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~The Sizzling History behind Fajitas (Tacos al Carbon)~

IMG_2053Fajitas were originally named tacos-al-carbon and were served as portable food, ready-to-eat-with-the-hands, by wrapping strips of unpretentious skirt steak that had been cooked over a campfire or on a grill, in a warm corn or flour tortilla, meaning they were served taco-style.  "Faja" is the Spanish word for "strip, band, sash or belt", and, with "ita" added to the end, it means "a little strip, band, sash or belt", meaning the ingredients for fajitas are always cut into strips.

The dish dates back to cattle ranching life along the Rio Grande Valley regions of the Texas-Mexico border in the 1930's.  Throwaway items (heads, entrails and meat trimmings) were given to the Mexican vaqueros (cowboys) as part of their pay, resulting in some of the first Tex-Mex border dishes: barbacoa de cabeza (head barbecue), menudo (tripe stew), and fajitas/arracheras (grilled skirt steak).  Because of the limited number of skirts per animal, the meat wasn't available for sale, so, for years it remained obsure to all except the vaqueros, butchers and their families.

Fahitas transition from tortillas to sizzling plates in 1969:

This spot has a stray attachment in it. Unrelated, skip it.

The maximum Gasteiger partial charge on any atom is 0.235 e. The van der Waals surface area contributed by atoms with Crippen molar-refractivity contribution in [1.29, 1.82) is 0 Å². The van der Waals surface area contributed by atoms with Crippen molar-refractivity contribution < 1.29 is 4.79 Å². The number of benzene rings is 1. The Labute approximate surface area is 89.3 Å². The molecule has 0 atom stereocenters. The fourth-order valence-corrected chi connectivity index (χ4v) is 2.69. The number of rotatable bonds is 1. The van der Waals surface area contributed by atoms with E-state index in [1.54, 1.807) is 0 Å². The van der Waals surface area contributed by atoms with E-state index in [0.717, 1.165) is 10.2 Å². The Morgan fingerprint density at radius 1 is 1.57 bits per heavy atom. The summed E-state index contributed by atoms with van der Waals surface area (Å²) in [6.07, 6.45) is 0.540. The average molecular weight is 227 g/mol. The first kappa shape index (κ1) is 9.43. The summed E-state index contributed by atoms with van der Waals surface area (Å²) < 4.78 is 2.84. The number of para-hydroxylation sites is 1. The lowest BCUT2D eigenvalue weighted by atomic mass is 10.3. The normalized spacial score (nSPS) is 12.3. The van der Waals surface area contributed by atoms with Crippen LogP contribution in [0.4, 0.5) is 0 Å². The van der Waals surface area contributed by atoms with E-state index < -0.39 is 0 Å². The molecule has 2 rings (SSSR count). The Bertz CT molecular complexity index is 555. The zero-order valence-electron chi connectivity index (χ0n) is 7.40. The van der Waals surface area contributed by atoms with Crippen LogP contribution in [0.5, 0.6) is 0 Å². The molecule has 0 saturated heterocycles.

6a0120a8551282970b02788030868b200dFajitas made their first commercial debut in September 1969 when Sonny Falcon, an Austin meat market manager opened a taco concession in rural Kyle.  The same year, Otilia Garza began selling them in her Round-Up Restaurant in Pharr, only she presented hers on a sizzling platter with warm flour tortillas, condiments and cheese to the side -- so everyone could make their own.  In 1973, Nifa Rodrigues Laurenzo opened Nifa's in Houston and sold his prewrapped "tacos al carbon" called "tacos al la Nifa". 

Thanks to folks like Sonny, Otilia and Nifa, fajitas did gain in popularity, slowly spreading via rodeos, fairs and festivals into the surrounding Southwestern states of Oklahoma, New Mexico and Arizona, but, national attention didn't come to the fajita until 1982.  George Weidmann, a very creative chef at the fancy-schmancy Hyatt Regency Hotel in Austin, recognized the potential for putting a home-grown Tex-Mex dish on his menu.  He, like Otilia, put panache into his presentation, by serving them on sizzling, attention-grabbing cast-iron skillets.  Thanks to George, this now trendy dish was put on Hyatt Regency menus almost everywhere, and, that is when and how I caught fajita-fever (in their Century Plaza restaurant in Los Angeles).  Before long, to please the palates of the clientele, thin strips of boneless chicken were offered as an option to beef.

Try my recipe for One-Skillet Tex-Mex Chicken Fajita Filling:

IMG_1936Try my Wrapped and Rolled Cheesy Chicken-Fajita Burritos:

IMG_2148Try my Nacho Mama's Sheet-Pan Chicken-Fajitas Nachos too:

IMG_2020 2Or, my Cheesy Chicken-Fajitas Quesadillas:

IMG_3150Or, perhaps, my Skinny Chicken-Fajita Corn-Tortilla Tacos:

6a0120a8551282970b026bded89db9200cAll that said, try all of the above substituting my Broiled-Flank-Steak Fajita Filling for my One-Skillet Chicken-Fajita filling:

6a0120a8551282970b027880393a15200d"We are all in this food world together." ~ Melanie Preschutti

(Recipe, Commentary and Photos courtesy of Melanie's Kitchen/Copyright 2021)  


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